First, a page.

People With Higher Credit Ratings More Likely To "Strategically Default" On Their Mortgages





-- home foreclosure sign - hanging in front of a home --According to a recent article on LATimes.com (link below), there were a total of 588,000 "strategic defaults" in the United States last year, up more than double from the year before.

What is a "strategic default"?

A strategic default occurs when a homeowner with a mortgage intentionally decides to stop making payments on their home.

Let's take an example.

Joe Smith owns a home at California that he purchased at the peak of the real estate bubble. Joe Smith bought the home for $799,000 in 2006, and currently has around $650k left on his mortgage.

The value of the house is now around $475k, meaning that Mr. Smith is "underwater" (he owes more than what the home is worth).

Joe Smith has a strong credit history and a well-paying job. Joe believes that the housing market in California will never recover, so he simply decides to stop making payments on the mortgage.

The home will eventually go into foreclosure, and Joe's credit history will take a major hit. However, he decides that it is worth it anyways.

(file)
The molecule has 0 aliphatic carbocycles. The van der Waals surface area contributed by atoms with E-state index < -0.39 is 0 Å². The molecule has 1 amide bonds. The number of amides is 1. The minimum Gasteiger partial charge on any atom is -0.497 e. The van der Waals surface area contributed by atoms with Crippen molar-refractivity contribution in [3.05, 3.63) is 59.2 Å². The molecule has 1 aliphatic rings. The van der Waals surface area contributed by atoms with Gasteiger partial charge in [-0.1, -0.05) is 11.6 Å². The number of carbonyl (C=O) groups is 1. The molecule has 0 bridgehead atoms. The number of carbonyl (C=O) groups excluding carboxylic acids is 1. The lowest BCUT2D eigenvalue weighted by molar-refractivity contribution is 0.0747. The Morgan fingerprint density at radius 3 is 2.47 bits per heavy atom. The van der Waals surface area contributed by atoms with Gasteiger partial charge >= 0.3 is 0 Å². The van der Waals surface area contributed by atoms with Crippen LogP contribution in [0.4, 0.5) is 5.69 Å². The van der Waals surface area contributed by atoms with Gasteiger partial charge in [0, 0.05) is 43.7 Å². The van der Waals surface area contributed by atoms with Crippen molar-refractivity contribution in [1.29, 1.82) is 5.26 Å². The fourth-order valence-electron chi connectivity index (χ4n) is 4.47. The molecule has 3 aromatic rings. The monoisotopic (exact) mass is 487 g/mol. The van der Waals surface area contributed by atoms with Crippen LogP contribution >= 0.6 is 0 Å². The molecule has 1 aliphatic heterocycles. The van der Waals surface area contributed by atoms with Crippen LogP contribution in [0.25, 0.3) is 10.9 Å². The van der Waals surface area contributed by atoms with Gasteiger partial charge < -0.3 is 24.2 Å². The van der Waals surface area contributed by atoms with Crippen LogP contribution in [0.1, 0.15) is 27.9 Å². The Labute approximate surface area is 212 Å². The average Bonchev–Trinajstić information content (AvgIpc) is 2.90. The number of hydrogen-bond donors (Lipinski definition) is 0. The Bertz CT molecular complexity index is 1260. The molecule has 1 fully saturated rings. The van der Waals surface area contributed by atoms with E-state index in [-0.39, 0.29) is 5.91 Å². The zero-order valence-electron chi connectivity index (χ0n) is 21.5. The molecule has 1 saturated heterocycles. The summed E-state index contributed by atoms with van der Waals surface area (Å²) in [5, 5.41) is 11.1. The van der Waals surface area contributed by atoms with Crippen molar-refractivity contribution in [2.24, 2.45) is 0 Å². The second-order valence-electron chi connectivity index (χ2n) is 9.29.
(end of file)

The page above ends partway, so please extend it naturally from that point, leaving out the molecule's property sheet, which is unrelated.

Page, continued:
This is a strategic default, and there were nearly 600,000 of them last year in the United States.

What's not surprising? The fact that strategic defaults are concentrated in areas that have been hardest hit by the downturn in the real estate market. Strategic defaults are highest in places such as California, Nevada and Florida.

What is surprising?

The fact that people with stronger credit ratings are more likely to choose to "strategically default" on their mortgage than people with low credit ratings.

I think most people (myself included) would naturally assume that people with weaker credit ratings would be more likely to purposefully walk away from their mortgage.

However, this isn't the case.

Millions of US homeowners are currently "underwater" on their mortgages, so you can expect the trend of large-scale "strategic defaults" to continue far into the future, barring a dramatic and sudden upswing in the US real estate market.

Source: Los Angeles Times - Homeowners Who "Strategically Default" on Loans a Growing Problem




Filed under: Real Estate News

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